Coalition members spent much of their time discussing President Trump’s recently proposed infrastructure, immigration and trade policies. The infrastructure policy allocates $1.5 trillion in investment that was proposed in February. The Coalition supports developing comprehensive infrastructure legislation and increased federal funding for key projects, including an upgrade to the Soo Locks.

Regarding immigration, the Coalition continues to support high-skilled immigration. Data shows that immigrants bring the talent, labor, and spending power needed to help grow the Great Lakes’ economy. According to a New American Economy report, in the Great Lakes region alone, immigrants account for half of the population growth over the last 15 years and drove almost two-thirds of the region’s working-age population growth in the same amount of time.

Finally, the Coalition met with representatives to discuss the preservation of NAFTA. Modernization is necessary to improve trade between the United States and its allies, but pulling the United States from NAFTA would be catastrophic for businesses across the Great Lakes region that rely on restrictive-free trade with Canada and Mexico.

The Coalition will continue to engage the administration on improving infrastructure, immigration and trade regulations to help grow the region’s economy.

For more information on the Great Lakes Metro Chambers Coalition, visit http://greatlakesmetrochambers.com.

Former U.S. Secretary of Commerce Carlos Gutierrez to Keynote Detroit Regional Chamber’s 2013 Mackinac Policy Conference

DETROIT, February 19, 2013 Today, the Detroit Regional Chamber announced that former U.S. Secretary of Commerce and former Chief Executive Officer of the Kellogg Company, the Honorable Carlos M. Gutierrez will provide a keynote address at the 2013 Mackinac Policy Conference. Held Wednesday, May 29 through Friday, May 31, the Conference will spur a comprehensive dialogue on cultural change, education and the 21st century global market.

“As a relentless advocate of immigration reform, Secretary Gutierrez continues to challenge our nation to cut through the politics and address immigration in a fashion that creates opportunity for people and country alike,” said Chairman, President and CEO of ITC Holdings Corp. Joseph L. Welch, chair of the 2013 Conference. “Immigration reform is a major strategic opportunity for Michigan and the rest of the country, and we are eager to have that conversation front and center at the Mackinac Policy Conference.”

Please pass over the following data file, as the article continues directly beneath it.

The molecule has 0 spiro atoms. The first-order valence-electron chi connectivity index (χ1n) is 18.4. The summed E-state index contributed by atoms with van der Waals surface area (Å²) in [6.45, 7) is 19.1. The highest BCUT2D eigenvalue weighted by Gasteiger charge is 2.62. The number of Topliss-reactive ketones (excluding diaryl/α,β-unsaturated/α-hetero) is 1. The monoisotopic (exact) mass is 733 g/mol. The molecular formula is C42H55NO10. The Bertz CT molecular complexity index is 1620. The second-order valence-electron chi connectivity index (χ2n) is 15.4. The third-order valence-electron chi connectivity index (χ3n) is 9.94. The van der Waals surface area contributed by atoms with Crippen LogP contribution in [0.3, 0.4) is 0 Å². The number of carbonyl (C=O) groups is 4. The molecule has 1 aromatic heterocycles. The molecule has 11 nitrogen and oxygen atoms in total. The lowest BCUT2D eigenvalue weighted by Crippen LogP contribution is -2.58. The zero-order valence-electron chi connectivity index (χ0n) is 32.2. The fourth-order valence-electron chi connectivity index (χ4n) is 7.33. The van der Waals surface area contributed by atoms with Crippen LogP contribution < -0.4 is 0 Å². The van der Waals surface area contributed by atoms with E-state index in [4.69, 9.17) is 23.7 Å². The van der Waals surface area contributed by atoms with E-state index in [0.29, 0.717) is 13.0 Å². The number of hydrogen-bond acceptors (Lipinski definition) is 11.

Secretary Gutierrez served as the 35th U.S. Secretary of Commerce from 2005 to 2009 under President George W. Bush, regularly traveling internationally to visit with foreign government and business leaders to discuss ways to enhance trade and promote U.S. exports. He served as the Bush administration’s point person on immigration reform and played a key role in passage of Dominican Republic-Central America-United States Free Trade Agreement (CAFTA-DR), a landmark agreement that strips away trade barriers and expands export opportunities and boosts opportunity in Latin America.

Before his government service Secretary Gutierrez was chairman and CEO of the Kellogg Company. He currently serves as vice chairman of the Institutional Clients Group for Citigroup and is a visiting scholar at the Institute for Cuban and Cuban-American Studies at the University of Miami. The Secretary is also a former member of the board of ImmigrationWorks USA, an organization dedicated to achieving comprehensive immigration reform.

“Secretary Gutierrez worked tirelessly with President Bush to convince Congress of the need for smart and comprehensive immigration reform,” said Chamber President and CEO Sandy K. Baruah. “While both political parties offered resistance, there is no doubt that the Bush administration’s efforts, led by Gutierrez, were prescient in understanding the economic, social and political implementations of not fixing our approach to immigration.”

The 2013 Mackinac Policy Conference’s pillars are cultural change, education and the 21st century global market. To learn more about how the Conference aims to create a more business-friendly climate in Michigan and drive economic growth, visit mpc.detroitchamber.com.

Detroit Regional Chamber 2013 Mackinac Policy Conference
The Mackinac Policy Conference – the Detroit Regional Chamber’s annual event – brings together business and government to re-energize Michigan. Since 1981, the Conference has provided access to Michigan’s top business professionals, legislative leaders, corporate CEOs, entrepreneurs and veteran regional champions. Approximately 1,500 attendees will gather for the 2013 Conference, held May 29 – May 31 at the historic Grand Hotel on Mackinac Island.

About the Detroit Regional Chamber
With over 20,000 members and affiliates, that employ over three quarters of a million workers, the Detroit Regional Chamber is one of the largest chambers of commerce in the country. The Chamber’s mission is carried out through business attraction efforts, advocacy, strategic partnerships and providing valuable benefits to members. For more information, please visit detroitchamber.com.